Location: The analog world
17,087 posts, read 9,807,631 times
Reputation: 22738
Many families eat out because parents are tired. They're tired of shopping; they're tired of prepping; they're tired of the never-ending cleaning; and they're tired of arguing with their children over eating. And no doubt, at this point some superior person will jump in and chastise young parents for not being better disciplinarians. I'm not going there. I've been doing this for longer than some of you have been alive, and I'm sympathetic. Day in day out cooking for a family is often drudgery, but it's more frugal than eating out all the time. I hereby award a cookie to any working parent who manages to do it without occasionally relying on take-out. As for the rest of you, who sometimes succumb to the siren call of Chipotle, I totally get it. You get a cookie, too.
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Old 04-22-2015, 10:50 AM
 
Location: Kansas
19,187 posts, read 14,957,114 times
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Could be true. We don't eat at restaurants and we are debt-free. I am guessing though there are two issues: (1) We don't eat at restaurants because the food is, more likely than not, unhealthy and I can make something better at home for 1/2 the price. (2) it takes a lot more than avoiding spending money at restaurants to not to be broke - combination of commonsense, having enough money to support a basis lifestyle and developing and maintaining a budget.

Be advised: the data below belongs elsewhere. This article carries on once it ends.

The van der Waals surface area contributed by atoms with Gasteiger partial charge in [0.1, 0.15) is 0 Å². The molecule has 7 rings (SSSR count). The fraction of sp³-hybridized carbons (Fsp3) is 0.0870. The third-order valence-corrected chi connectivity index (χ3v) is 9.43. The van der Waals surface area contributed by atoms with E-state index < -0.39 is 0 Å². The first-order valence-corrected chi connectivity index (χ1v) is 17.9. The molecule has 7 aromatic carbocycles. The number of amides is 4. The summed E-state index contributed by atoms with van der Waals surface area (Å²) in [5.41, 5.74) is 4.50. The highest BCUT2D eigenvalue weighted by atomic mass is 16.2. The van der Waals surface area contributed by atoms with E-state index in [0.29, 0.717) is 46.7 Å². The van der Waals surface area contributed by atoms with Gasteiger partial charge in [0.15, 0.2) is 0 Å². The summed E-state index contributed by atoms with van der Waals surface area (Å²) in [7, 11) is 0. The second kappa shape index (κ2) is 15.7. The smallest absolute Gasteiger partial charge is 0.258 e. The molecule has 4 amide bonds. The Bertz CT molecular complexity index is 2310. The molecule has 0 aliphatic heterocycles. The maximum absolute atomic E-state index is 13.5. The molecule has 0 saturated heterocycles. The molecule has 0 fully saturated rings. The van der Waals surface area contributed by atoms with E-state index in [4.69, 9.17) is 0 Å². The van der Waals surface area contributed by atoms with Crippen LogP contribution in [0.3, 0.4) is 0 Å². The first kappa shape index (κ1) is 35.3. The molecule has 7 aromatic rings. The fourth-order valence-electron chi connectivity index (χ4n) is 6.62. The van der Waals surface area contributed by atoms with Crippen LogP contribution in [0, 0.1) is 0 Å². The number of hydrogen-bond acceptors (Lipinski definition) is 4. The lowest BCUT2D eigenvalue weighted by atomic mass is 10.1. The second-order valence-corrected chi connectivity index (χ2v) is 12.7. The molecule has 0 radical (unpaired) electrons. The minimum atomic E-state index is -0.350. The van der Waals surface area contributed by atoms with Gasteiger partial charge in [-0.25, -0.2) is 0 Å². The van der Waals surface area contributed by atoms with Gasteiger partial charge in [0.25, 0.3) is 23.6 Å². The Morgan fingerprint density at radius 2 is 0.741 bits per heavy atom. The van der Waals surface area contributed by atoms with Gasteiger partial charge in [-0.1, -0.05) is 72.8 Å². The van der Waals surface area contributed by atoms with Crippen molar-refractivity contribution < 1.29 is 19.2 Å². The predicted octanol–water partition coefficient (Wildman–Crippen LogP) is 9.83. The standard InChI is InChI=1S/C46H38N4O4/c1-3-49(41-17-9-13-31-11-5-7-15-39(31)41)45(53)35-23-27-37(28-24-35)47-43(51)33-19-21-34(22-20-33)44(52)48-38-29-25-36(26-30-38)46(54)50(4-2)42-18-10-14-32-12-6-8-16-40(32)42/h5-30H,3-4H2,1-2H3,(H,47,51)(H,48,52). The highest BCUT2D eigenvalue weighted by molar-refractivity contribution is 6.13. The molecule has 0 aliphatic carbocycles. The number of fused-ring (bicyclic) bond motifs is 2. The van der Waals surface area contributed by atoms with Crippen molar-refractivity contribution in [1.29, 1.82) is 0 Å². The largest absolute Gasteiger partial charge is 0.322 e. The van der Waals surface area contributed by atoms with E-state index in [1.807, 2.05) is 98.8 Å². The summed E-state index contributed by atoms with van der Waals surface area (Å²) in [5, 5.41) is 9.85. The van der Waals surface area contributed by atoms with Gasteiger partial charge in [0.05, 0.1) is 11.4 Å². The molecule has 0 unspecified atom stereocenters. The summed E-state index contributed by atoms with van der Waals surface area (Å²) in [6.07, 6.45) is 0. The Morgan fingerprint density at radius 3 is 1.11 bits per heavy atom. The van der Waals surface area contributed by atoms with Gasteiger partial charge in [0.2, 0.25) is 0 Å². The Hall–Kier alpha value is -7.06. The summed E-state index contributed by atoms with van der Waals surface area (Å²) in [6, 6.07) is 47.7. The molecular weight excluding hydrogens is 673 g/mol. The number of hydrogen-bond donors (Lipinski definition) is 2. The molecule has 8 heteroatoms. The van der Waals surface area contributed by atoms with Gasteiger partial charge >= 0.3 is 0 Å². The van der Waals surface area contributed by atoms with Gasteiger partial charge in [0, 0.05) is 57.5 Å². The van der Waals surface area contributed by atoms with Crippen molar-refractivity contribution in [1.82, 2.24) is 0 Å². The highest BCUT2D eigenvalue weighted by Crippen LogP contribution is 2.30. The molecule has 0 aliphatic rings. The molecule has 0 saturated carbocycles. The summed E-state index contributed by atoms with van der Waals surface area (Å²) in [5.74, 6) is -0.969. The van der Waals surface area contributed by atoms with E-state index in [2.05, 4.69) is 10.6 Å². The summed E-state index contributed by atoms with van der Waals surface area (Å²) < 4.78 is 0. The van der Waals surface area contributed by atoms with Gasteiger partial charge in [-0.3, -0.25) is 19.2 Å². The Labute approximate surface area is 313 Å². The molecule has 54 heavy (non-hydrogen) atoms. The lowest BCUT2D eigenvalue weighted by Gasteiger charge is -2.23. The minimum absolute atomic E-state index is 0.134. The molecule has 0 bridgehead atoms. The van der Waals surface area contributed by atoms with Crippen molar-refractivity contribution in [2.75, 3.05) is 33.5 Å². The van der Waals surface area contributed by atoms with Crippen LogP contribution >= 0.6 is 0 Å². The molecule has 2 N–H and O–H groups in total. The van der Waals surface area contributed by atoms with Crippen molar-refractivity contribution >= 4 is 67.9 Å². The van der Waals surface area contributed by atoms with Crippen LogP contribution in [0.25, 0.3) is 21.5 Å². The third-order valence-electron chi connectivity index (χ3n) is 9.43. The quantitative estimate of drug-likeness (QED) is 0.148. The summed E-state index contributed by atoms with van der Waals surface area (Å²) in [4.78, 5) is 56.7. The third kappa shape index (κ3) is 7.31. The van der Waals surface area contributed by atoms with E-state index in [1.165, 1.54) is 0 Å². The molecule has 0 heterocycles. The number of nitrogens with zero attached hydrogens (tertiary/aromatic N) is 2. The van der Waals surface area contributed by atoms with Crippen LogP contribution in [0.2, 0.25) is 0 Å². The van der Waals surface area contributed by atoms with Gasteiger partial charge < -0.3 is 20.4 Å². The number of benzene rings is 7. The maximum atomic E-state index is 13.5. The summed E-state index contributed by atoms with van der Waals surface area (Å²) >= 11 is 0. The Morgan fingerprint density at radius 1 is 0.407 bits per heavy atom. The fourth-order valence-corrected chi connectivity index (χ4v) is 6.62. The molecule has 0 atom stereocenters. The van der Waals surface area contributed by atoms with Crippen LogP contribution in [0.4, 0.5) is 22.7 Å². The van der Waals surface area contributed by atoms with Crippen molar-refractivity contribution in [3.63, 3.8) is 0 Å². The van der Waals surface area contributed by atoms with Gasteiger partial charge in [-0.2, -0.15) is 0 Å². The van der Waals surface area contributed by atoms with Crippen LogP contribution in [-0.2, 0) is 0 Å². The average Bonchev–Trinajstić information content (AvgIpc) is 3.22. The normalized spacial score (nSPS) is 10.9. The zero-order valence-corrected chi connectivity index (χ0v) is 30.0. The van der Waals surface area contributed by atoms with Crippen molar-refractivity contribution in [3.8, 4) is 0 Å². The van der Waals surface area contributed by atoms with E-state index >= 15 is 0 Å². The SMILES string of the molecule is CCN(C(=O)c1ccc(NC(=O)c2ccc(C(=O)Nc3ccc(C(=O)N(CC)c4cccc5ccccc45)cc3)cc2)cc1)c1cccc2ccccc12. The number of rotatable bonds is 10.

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Old 04-22-2015, 10:52 AM
 
Location: Great State of Texas
86,093 posts, read 72,332,775 times
Reputation: 27564
Quote:
Originally Posted by randomparent View Post
Many families eat out because parents are tired. They're tired of shopping; they're tired of prepping; they're tired of the never-ending cleaning; and they're tired of arguing with their children over eating. And no doubt, at this point some superior person will jump in and chastise young parents for not being better disciplinarians. I'm not going there. I've been doing this for longer than some of you have been alive, and I'm sympathetic. Day in day out cooking for a family is often drudgery, but it's more frugal than eating out all the time. I hereby award a cookie to any working parent who manages to do it without occasionally relying on take-out. As for the rest of you, who sometimes succumb to the siren call of Chipotle, I totally get it. You get a cookie, too.